V-Rtifacts

Tag Archive: HMD

And I’m Never Going Back To My Old School

Two snippets from the old, old school of VR, circa 1991, pitching a reputable UK firm – Division (acquired by PTC in 1999.) Featured are a couple of helmets from VPL Research using LEEP optics and cloth/velcro enclosures. One HMD appears to have been modeled after a gask mask from the trenches of the Great War. Also featured is the VPL CyberGlove.

The killer app? Kitchen lighting! Benefits: prevent the dropping of crockery in the home. Kewl!


A tip of the hat to Mnemonic for tracking down these gems!

It’s All In Between The Eyes

If you look yourself in the eyes, you’ll start to realize that your eyes and your head are different than anyone else’s. The spacing between your eyes, known as the interpupilary distance is about 65mm, but this varies from 50mm to about 75mm, depending on who’s eyes you’re looking through. Also the position of your eyes, relative to the shape of your head is unique; some people have eyes that are more inset, or perhaps bulging outward.

The designers of VR helmets have to deal with all this variation in the human phenome. Everyone has a sweet spot where the two lenses of a VR helmet are perfectly aligned with their eyes. Similarly, each of us want the lenses to be positioned as close as possible to our eyes (to achieve wide field of view), without discomfort. If you wear eyeglasses, you need to have room to fit your glasses between your eyes and the lenses.

So… let’s look at how one helmet design deals with these issues:

State of the Art…Sadly

Over at Meant to be Seen 3D, in answer to a forum post looking for the perfect HMD, board vet, cybereality took the time to respond in depth…

Money quote:

Well, sadly to say it, you will probably be waiting for a long time. There is nothing I know of on the market that fulfills the Virtual Reality fantasy of the 1990’s, and in many ways the stuff they had back then was even more advanced then most of the stuff on the consumer market today. Even if you look at medical/military $20k HMDs, they still don’t even have full HD resolutions or the kind of FOV you would expect in the year 2010 (almost 2011 now). I mean, there have been some interesting research projects in academia, but nothing that could actually play a retail video game out-the-box. At this point I am think about building a DIY HMD myself, and some other members on the forum have already started projects. It just seems that the market is not ready for a consumer level VR device (meaning a headset and any accompanying peripherals). In recent years it seems that Augmented Reality (AR) is gaining popularity and is probably where the industry is headed. So I think a see-through AR-based HMD may have a place in the market in the near future. But the traditional idea of a encompassing display helmet and data-gloves seems to be fading (as much as I’d like it to be real). Hopefully there will continue to be progress in this field.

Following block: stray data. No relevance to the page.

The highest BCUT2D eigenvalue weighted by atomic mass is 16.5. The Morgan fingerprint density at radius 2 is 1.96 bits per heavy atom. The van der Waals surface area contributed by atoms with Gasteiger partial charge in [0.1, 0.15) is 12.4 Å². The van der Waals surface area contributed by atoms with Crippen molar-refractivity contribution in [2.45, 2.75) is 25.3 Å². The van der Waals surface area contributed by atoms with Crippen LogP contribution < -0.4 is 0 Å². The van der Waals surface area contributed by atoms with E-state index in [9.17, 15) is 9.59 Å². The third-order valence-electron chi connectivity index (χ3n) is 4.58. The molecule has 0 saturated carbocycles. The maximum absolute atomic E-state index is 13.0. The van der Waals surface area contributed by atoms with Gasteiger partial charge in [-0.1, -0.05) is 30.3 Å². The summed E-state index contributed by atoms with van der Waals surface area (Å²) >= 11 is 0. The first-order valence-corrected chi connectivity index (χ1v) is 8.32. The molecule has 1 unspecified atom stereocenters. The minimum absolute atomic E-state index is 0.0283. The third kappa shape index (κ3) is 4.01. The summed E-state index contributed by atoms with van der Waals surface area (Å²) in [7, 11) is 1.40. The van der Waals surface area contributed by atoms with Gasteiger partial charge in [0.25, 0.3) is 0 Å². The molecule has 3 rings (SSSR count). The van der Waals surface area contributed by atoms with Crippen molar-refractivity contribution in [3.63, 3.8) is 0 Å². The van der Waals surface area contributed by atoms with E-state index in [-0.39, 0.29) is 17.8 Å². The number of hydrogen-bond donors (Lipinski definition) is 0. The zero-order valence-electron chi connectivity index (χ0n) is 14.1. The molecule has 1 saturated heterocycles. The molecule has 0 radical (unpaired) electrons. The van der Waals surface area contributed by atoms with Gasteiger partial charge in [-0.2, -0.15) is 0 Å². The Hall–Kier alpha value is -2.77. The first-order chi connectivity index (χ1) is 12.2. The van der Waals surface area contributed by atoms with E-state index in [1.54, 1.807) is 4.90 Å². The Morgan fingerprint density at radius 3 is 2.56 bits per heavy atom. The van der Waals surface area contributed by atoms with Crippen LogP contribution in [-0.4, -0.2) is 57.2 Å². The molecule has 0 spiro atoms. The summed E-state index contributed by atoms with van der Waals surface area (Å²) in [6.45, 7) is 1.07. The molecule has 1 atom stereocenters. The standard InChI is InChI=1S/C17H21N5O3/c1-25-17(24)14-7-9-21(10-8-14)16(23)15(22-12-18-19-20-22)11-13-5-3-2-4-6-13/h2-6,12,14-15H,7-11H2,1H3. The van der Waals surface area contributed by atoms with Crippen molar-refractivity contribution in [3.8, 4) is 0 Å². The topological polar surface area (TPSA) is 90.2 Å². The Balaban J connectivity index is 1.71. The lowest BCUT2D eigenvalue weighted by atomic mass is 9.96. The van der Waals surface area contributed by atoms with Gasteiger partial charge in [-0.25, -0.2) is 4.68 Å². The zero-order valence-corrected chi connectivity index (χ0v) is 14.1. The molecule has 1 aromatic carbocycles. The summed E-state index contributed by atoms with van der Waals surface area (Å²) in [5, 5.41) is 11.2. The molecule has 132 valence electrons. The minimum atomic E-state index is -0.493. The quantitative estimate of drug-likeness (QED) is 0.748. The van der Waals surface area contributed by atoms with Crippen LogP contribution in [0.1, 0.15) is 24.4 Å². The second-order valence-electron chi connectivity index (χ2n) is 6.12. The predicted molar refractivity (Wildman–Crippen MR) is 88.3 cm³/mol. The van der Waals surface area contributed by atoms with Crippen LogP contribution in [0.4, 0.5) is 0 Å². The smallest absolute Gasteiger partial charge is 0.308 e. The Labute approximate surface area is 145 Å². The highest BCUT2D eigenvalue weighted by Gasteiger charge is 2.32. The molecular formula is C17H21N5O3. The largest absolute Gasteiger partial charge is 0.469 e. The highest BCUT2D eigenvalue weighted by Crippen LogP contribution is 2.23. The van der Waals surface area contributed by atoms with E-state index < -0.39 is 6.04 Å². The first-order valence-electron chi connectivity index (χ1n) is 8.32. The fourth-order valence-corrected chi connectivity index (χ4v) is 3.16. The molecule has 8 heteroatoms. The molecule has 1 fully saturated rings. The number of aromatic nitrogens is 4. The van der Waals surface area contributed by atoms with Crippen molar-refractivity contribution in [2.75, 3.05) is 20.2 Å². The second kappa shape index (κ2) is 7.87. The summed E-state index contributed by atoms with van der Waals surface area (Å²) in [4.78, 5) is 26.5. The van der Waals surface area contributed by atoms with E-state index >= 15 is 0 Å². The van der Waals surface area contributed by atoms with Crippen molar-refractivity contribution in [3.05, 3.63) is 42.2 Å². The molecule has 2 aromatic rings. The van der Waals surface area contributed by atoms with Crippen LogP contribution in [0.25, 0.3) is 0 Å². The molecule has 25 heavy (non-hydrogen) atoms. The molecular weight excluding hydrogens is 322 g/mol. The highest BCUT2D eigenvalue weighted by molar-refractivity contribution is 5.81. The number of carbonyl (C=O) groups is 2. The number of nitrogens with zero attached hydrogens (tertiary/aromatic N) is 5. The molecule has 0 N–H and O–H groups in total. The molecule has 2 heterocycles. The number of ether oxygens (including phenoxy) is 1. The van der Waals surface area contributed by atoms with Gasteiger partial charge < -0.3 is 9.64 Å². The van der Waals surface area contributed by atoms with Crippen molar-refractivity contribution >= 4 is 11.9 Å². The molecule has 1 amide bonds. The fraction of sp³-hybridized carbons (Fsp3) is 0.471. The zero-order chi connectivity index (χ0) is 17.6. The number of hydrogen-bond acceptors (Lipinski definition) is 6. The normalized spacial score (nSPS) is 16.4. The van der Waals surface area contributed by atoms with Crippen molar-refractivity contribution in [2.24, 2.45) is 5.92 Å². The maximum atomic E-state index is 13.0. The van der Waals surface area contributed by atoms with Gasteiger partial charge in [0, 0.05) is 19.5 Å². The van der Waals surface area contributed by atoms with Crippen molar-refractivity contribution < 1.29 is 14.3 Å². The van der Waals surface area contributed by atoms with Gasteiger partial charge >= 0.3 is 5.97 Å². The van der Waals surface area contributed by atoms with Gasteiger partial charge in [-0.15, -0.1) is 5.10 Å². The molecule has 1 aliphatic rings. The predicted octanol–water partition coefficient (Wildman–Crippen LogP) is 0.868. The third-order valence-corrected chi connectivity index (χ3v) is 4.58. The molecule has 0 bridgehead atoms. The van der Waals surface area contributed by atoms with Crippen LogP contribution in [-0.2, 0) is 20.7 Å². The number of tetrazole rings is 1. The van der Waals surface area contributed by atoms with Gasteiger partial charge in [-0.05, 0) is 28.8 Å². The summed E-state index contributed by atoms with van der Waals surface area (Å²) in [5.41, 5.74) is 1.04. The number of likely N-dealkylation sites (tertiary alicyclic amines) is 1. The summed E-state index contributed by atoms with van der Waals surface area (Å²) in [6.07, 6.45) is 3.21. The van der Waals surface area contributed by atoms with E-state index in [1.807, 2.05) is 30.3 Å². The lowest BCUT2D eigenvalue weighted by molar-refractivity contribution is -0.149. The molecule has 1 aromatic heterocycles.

Read the full post for more…

Flight Helmet – Redux

IMHO, the Virtual Research Flight Helmet was, and still is, the ultimate head mounted display, except of course, it needed modern high resolution LCD panels. Otherwise, it had incredible field of view, great ergonomics, and unbeatable LEEP optics. I came across a more complete brochure including the retail price list (starts at $6,000.)

Flight Helmet side view

photo: Raz Fairlight

Flight Helmet Optics

photo: Raz Fairlight

One unusual aspect of the Flight Helmet was that the left and right images don’t completely overlap, producing a wider image than the normal 4:3 aspect of NTSC video. If you wanted 100% overlap, you needed to purchase prisms (3M Press-On Fresnels) to shift the images horizontally into alignment. To run the helmet monoscopically, the prisms are a must!

Retrospective photo review of Forte VFX1 Virtual Reality system

Forte VFX1 was the most advanced, complex and expensive consumer VR system that appeared on the market during VR craze in mid-nineties. Introduced in 1995, VFX1 was in the shops all around the world in 1996.

NextGen ScrollGallery thumbnailNextGen ScrollGallery thumbnailNextGen ScrollGallery thumbnail
red_blue
vfx1logo
intro1

Hardware overview

System consisted of: